How a Coca-Cola Exec Fell for a Hacker’s E-mail Trick

Photograph by Qilai Shen/Bloomberg

The FBI informed Coca-Cola that sensitive deal information had been taken from the computer account of Paul Etchells.

In the annals of what-was-I-thinking moments in computer security, this has to be one of the most gobsmacking.

According to a Bloomberg News investigation of a series of undisclosed corporate data breaches, Coca-Cola was deeply penetrated by hackers in 2009 in what started with an e-mail with this subject line:

“Save power is save money! (from CEO)”

The message landed in executive Paul Etchells’s inbox on Feb. 16, 2009, according to a document obtained by Bloomberg.

The e-mail seems preposterous on its face, but the fact it appeared to come from a legal executive at the company — and at a time that Coca-Cola was pushing energy-saving measures — led Etchells to open it and click on a link that purported to lead to a message from the chief executive officer, according to the report.  That kicked off a chain reaction that allowed the hackers to burrow into Coca-Cola’s network, seeking specific information about a major upcoming acquisition of a Chinese firm, a deal that later fell apart.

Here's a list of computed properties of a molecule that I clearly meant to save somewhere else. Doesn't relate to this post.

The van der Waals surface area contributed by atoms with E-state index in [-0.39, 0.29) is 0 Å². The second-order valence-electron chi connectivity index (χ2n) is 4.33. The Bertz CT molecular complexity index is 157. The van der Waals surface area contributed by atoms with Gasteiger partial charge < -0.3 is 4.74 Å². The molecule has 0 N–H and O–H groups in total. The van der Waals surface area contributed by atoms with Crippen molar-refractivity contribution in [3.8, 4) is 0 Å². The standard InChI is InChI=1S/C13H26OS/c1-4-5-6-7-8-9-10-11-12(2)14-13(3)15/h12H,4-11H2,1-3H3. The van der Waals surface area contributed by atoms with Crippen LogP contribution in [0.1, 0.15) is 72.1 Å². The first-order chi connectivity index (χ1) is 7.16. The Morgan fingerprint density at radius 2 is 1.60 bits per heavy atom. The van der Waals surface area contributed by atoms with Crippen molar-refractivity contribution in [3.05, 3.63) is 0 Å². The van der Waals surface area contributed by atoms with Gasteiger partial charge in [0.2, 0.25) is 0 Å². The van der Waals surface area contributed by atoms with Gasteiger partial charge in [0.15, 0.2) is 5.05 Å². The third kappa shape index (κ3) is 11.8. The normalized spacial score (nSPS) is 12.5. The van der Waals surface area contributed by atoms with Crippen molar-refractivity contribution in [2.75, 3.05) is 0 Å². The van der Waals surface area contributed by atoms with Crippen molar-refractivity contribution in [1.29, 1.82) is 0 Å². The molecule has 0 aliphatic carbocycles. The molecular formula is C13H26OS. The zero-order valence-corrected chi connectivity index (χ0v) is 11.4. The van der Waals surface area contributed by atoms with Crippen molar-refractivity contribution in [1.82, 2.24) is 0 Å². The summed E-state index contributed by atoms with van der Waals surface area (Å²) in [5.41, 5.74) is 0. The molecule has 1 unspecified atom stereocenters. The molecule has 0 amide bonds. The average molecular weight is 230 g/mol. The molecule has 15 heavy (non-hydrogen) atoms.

The example was one of several involving serious corporate intrusions where the hackers sought information on upcoming business deals. Companies rarely disclose how their systems are breached, so details about the e-mail that fooled Etchells offer a rare look at how even sophisticated attackers — which these clearly were — sometimes resort to highly unsophisticated techniques and are still successful.

Many advanced threats begin the way Coca-Cola’s did, illustrating a growing danger that companies face in protecting their networks.  I’m reminded of the details that RSA, one of the world’s top computer-security firms, offered about an attack on its network that the company revealed in 2011.

That attack began innocuosly, as well, with a malicious e-mail that was sent to multiple low-level employees and carried the subject line: “2011 Recruitment Plan.” The e-mail landed in one employee’s junk folder, where he or she retrieved it and opened an attachment. It led to a breach that potentially jeopardized national security secrets, as RSA’s technology is used to secure the networks of government agencies and their contractors. RSA later confirmed that the information taken was used in an attempted attack on Lockheed Martin.

The incidents show how high the stakes are, and how big attacks often begin very small — with one person who opens a bad e-mail.


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